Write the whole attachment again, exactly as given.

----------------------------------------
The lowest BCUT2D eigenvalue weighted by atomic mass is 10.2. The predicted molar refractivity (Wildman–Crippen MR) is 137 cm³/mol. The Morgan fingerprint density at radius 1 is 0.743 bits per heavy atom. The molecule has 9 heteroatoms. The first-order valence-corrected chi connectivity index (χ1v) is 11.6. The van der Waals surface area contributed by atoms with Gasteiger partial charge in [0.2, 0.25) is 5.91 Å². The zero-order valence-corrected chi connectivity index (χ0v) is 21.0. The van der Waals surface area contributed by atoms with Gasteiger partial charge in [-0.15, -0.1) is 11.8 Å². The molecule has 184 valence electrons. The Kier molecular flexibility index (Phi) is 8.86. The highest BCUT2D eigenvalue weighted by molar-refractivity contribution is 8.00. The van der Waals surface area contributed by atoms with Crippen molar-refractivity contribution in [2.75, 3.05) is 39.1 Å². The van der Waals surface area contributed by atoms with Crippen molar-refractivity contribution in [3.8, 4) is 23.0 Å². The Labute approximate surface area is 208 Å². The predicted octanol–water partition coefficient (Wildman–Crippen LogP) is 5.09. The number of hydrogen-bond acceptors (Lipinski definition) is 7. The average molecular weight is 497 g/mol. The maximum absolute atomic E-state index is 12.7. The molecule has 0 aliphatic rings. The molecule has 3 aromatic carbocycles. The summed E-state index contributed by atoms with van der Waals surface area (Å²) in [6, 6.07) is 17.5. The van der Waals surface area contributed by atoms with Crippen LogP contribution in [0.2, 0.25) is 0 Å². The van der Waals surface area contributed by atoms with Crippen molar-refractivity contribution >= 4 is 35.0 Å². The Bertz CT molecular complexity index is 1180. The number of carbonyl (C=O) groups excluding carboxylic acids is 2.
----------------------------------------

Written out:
The lowest BCUT2D eigenvalue weighted by atomic mass is 10.2. The predicted molar refractivity (Wildman–Crippen MR) is 137 cm³/mol. The Morgan fingerprint density at radius 1 is 0.743 bits per heavy atom. The molecule has 9 heteroatoms. The first-order valence-corrected chi connectivity index (χ1v) is 11.6. The van der Waals surface area contributed by atoms with Gasteiger partial charge in [0.2, 0.25) is 5.91 Å². The zero-order valence-corrected chi connectivity index (χ0v) is 21.0. The van der Waals surface area contributed by atoms with Gasteiger partial charge in [-0.15, -0.1) is 11.8 Å². The molecule has 184 valence electrons. The Kier molecular flexibility index (Phi) is 8.86. The highest BCUT2D eigenvalue weighted by molar-refractivity contribution is 8.00. The van der Waals surface area contributed by atoms with Crippen molar-refractivity contribution in [2.75, 3.05) is 39.1 Å². The van der Waals surface area contributed by atoms with Crippen molar-refractivity contribution in [3.8, 4) is 23.0 Å². The Labute approximate surface area is 208 Å². The predicted octanol–water partition coefficient (Wildman–Crippen LogP) is 5.09. The number of hydrogen-bond acceptors (Lipinski definition) is 7. The average molecular weight is 497 g/mol. The maximum absolute atomic E-state index is 12.7. The molecule has 0 aliphatic rings. The molecule has 3 aromatic carbocycles. The summed E-state index contributed by atoms with van der Waals surface area (Å²) in [6, 6.07) is 17.5. The van der Waals surface area contributed by atoms with Crippen LogP contribution in [0.2, 0.25) is 0 Å². The van der Waals surface area contributed by atoms with Crippen molar-refractivity contribution >= 4 is 35.0 Å². The Bertz CT molecular complexity index is 1180. The number of carbonyl (C=O) groups excluding carboxylic acids is 2.